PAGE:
Rainbow, by Kesha
Ultimately, this album may prove to be among the most culturally significant albums of 2017. The context of this album is illuminating, in that it was released after a massive popular outcry against Kesha’s label forced their hand in releasing Kesha’s contract with troubled producer Dr. Luke and allowed this long-delayed album to be released to general acclaim. The album makes a definite turn from the more upbeat party jams that the singer had performed earlier in her career, but as an older and hopefully wiser singer , this album helped inspire the #MeToo movement that put abusive celebrities on notice that their wicked deeds would some come to light. Here is a track by track review:
Bastards: An almost country opening, this song of defiance is sung with a bit of a twang to an acoustic album. The message of this song to survival and the touching backing vocals give this spare track a lot of power, and the song gets increasingly melodic towards its end. This song could easily have been a hit on country radio with a brave enough DJ.
Let ‘Em Talk (f/Eagles of Death Metal): The mood shifts abruptly here to a fast-paced song in the bratty style of the singer’s previous work as she gives the same defiant message in a different tone. This is a catchy song that is easy to appreciate with its message of living and letting others say what they are going to say.
Woman (f/The Dap Kings Horns): This girl power anthem has a good bit of swagger to it and an effective groove to it as well. The catchiness and sassiness of the song has made it a hit, even if its language would force it to be edited on some stations. This is the sort of song that could easily come off as rather insulting but it actually sounds pretty entertaining, sort of what Megan Trainor’s “No” was trying to be.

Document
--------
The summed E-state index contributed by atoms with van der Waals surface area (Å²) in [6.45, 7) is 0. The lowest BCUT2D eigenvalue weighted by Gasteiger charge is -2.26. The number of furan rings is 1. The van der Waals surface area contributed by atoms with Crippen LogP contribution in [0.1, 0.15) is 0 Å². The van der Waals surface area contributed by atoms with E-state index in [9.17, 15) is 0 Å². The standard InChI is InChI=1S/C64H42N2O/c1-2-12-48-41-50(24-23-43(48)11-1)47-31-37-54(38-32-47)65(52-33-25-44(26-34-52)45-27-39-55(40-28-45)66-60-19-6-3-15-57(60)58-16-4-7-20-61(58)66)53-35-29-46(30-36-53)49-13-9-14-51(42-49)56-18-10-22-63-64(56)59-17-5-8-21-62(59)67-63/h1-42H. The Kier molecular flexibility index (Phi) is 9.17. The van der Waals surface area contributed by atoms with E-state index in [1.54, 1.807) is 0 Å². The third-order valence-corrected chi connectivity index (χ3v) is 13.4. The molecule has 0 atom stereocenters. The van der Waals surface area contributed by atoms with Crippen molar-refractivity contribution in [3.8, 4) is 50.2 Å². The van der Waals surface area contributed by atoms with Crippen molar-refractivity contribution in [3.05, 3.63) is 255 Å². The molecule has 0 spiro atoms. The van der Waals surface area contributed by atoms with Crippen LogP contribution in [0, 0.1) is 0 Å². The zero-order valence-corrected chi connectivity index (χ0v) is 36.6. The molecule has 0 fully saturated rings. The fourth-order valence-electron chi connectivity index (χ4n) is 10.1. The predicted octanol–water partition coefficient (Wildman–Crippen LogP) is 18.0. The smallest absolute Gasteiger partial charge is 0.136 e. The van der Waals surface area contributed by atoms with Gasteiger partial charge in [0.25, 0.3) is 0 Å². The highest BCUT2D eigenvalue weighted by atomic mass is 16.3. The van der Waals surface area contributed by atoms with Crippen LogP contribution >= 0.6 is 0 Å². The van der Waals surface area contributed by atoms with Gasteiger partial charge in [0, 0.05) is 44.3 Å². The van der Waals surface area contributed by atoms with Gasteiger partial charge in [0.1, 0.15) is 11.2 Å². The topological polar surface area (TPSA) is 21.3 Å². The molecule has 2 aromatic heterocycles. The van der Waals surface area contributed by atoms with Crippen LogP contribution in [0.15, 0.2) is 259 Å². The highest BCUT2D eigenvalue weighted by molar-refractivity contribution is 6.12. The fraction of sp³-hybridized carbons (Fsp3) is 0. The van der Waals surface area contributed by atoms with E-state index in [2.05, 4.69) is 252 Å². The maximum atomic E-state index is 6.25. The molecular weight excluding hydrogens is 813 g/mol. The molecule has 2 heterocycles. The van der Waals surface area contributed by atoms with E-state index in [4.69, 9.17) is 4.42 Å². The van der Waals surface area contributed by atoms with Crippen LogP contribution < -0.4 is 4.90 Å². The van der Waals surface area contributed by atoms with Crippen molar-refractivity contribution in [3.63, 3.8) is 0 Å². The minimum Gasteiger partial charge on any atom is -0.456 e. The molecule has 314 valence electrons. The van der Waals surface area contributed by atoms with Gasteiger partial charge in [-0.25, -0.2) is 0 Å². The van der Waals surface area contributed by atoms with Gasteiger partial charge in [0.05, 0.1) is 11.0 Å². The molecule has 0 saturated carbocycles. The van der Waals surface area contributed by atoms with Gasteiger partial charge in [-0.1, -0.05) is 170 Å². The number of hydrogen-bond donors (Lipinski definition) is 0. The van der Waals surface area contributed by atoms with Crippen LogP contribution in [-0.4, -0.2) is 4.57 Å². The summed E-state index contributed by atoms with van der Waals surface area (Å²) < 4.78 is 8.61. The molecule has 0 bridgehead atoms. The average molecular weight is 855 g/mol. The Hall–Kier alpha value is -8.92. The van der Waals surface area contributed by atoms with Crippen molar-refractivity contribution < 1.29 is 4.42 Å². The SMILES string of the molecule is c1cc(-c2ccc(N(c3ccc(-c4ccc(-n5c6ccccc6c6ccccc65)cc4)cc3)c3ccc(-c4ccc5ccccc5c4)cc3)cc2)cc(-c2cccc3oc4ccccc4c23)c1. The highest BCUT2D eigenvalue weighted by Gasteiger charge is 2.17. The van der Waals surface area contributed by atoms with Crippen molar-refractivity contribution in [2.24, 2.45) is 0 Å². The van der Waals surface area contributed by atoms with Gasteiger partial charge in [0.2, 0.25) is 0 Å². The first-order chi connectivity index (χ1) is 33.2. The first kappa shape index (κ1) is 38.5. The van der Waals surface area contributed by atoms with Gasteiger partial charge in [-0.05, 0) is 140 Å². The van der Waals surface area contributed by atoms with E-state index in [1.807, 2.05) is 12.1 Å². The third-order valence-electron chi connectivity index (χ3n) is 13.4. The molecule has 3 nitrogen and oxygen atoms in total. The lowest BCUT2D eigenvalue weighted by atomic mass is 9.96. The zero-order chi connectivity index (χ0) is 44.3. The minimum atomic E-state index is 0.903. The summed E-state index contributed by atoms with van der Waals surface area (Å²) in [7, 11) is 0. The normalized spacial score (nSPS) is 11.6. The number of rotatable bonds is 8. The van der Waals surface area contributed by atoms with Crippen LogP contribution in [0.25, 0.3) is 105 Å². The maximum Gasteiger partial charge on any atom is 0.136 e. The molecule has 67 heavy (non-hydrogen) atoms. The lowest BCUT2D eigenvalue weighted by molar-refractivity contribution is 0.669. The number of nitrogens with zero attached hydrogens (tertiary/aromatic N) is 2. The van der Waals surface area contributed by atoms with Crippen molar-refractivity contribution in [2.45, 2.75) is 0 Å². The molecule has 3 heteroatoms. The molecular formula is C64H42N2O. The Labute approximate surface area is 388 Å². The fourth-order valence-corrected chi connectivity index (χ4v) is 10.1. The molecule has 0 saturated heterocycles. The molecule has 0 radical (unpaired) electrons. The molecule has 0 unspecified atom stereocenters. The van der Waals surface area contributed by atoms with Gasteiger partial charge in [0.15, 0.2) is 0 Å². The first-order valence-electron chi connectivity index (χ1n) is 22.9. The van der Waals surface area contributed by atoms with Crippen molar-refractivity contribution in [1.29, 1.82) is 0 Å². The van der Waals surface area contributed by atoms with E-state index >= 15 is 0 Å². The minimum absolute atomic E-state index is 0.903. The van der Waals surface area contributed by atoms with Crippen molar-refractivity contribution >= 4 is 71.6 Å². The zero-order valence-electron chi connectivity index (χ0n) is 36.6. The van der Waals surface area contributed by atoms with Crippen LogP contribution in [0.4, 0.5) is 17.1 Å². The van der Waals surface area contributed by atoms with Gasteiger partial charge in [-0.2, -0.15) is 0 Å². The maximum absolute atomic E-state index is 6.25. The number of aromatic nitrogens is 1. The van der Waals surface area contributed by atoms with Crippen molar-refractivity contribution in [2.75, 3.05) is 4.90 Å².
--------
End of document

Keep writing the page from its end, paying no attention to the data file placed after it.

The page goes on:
Hymn: The album makes a drastic switch in tone from the upbeat previous songs to a spare and atmosphere hymn that points to the singer’s defiance and her struggles with morality and the need for her own forgiveness. It seeks to gain the best of religious faith without facing up to its ethical demands.
Praying: The first single off of the album, this song was a reasonably big hit and a popular choice for among the best songs of the year, even if it is a tough song to listen to because of its scorching honesty about the singer’s struggle against Dr. Luke and his hope for him to pray and seek forgiveness from God and to become a better person than he was to her.
Learn To Let Go: This upbeat and defiant song is a catchy song that really should have been a huge hit. The meaning of this song deals with a past that the singer is trying to overcome–fairly typical of this album of letting go and rising above–and the hooks here are just so enjoyable that it should have been widely appreciated.
Finding You: This song has a quirky feeling and shows the singer finding a relationship that gives her some hope that things are getting better, and the instrumental track is full of elegant guitars and a powerful chorus. This is a song easy to appreciate and filled with all kinds of reflecting about happy endings and forever.